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A New Med-Chem Reference

Over the past few years, several readers here have recommended Silverman’s medicinal chemistry book as an excellent introduction and reference. I wanted to mention that there’s now a third edition: The Organic Chemistry of Drug Design and Drug Action, by Silverman and Holladay, which has just come out. Well worth a look for that part of the bookshelf.

11 comments on “A New Med-Chem Reference”

  1. Mansoon says:

    I have had the privilege this past quarter of having professor Silverman as my Sophomore organic professor (its the honors section for chem majors) and I’ve been considering buying this textbook to peruse before taking med-chem with him next year. Now that there’s a new edition out I’ll have to get on that.

  2. CMCguy says:

    I still have a 1st edition copy I purchased early in my career so guess just like having kids graduate from various levels of education the passing of time is some times marked by new editions of reference books on ones shelves.

  3. newnickname says:

    I have Silverman 2nd Ed (2004) which is nice to have (for reasons I won’t go into).
    I’ve used the library copy of: Kerns and Di: “Drug-like Properties: Concepts, Structure Design and Methods: from ADME to Toxicity Optimization” from 2008 which I think is also pretty good.
    I guess it’s a catch-up game: Will Kerns and Di come out with 2nd Ed soon? (Hmmm … Kerns is retired and Di is re-located … maybe updated with new co-authors?)

  4. Lyle Langley says:

    @3, newnickname…
    I would think there should be a 2nd edition of Kerns soon (I helped edit/comment on the new edition – and have the e-edition).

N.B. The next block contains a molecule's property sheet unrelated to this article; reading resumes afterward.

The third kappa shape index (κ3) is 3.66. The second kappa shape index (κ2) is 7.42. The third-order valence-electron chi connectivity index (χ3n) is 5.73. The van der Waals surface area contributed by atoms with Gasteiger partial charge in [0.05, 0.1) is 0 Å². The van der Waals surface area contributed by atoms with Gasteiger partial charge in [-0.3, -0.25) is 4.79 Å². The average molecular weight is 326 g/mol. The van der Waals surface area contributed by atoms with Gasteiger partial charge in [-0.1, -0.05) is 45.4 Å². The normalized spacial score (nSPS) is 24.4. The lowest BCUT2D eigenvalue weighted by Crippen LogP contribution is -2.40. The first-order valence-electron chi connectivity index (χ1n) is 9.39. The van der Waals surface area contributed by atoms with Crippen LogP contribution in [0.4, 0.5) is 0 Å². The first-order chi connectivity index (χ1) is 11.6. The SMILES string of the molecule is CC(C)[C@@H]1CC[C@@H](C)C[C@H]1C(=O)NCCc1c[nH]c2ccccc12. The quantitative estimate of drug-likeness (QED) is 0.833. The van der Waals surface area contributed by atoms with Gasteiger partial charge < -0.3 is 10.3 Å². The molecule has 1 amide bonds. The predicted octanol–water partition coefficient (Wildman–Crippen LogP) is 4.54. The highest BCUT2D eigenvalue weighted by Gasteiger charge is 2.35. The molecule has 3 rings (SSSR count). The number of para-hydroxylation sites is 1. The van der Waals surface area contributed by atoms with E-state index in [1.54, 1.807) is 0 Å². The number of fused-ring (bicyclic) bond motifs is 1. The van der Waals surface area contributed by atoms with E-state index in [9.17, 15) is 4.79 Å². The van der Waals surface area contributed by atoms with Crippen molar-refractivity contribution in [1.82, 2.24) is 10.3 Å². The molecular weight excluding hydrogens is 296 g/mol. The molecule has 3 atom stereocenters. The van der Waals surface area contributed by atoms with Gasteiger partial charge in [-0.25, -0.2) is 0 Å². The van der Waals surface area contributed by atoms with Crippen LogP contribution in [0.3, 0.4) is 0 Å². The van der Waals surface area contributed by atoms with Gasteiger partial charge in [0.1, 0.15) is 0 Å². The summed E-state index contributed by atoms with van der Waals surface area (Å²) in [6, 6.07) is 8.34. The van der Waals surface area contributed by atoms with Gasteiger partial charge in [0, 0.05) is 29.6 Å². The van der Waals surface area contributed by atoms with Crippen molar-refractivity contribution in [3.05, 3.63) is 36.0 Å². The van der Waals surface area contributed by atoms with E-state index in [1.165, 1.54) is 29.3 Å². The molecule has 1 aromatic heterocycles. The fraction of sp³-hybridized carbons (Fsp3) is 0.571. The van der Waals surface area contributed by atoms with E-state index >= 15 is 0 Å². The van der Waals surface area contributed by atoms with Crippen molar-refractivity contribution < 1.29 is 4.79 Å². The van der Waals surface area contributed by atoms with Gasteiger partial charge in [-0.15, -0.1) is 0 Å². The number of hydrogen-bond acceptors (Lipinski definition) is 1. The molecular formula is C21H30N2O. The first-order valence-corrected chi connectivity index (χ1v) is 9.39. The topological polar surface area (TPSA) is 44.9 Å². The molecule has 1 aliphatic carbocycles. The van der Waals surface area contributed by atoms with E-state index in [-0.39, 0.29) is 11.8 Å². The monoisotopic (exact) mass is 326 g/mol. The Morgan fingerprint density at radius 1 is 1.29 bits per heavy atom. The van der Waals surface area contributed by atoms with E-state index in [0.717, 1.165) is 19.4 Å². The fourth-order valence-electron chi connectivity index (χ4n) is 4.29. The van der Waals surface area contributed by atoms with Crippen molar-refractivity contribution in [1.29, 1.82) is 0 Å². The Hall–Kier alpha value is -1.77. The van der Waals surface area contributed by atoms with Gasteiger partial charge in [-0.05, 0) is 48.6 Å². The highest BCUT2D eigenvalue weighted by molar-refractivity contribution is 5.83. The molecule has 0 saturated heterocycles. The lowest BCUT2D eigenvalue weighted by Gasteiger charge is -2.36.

5. Katey Birtcher says:

    Happy to have worked on the new edition of Silverman’s book, and happy to say there’s a new edition of Kerns & Di coming as well. Much-anticipated revision for both!

  6. Anonymous BMS Researcher says:

    @Lyle: I look forward to the new edition of Kerns and Di, the first edition was quite good.
    Will the new edition remedy the omission of entries for “grease balls” and “brick dust” despite the common use of these phrases at Working Group Meetings 🙂

  7. Anonymous BMS Researcher says:

    Seriously, a major point correctly emphasized by Kerns and Di is that we must not lose site of other properties such as ADME and PK whilst chasing EC50 SAR. As they note, if we optimize purely for EC50 we risk getting stuck in a region of chemical space that binds the target site really really well but we cannot make a drug. We cannot always get around such issues with a pro-drug or some exotic formulation.

  8. Secondaire says:

    @ #1 Mansoon
    I have had the privilege of being a post-doc in Professor Silverman’s group for the past eighteen months. Editing the index numbering in that book in time for the publisher’s deadline was total murder, but a) it is a really terrific book, and b) Rick ordered lunch for the lot of us afterwards, so no harm, no foul. I hope you enjoy it and his med chem class, if you take it. Stop on up by Silverman Hall if you need help!

  9. annonie says:

    #8: Only lunch….come now.

  10. Secondaire says:

    #9: It was a really good lunch, though, believe me. 🙂

  11. Anonymous says:

    @8 “Editing the index …”: If you had used TeX / LaTeX, indexing terms and their pagination would have been automated.
    Yeah, I’m now forced to use POS Word like the rest of you. Dump Word! Use LaTeX! (Yes, it works quite well for chemistry papers, too.)

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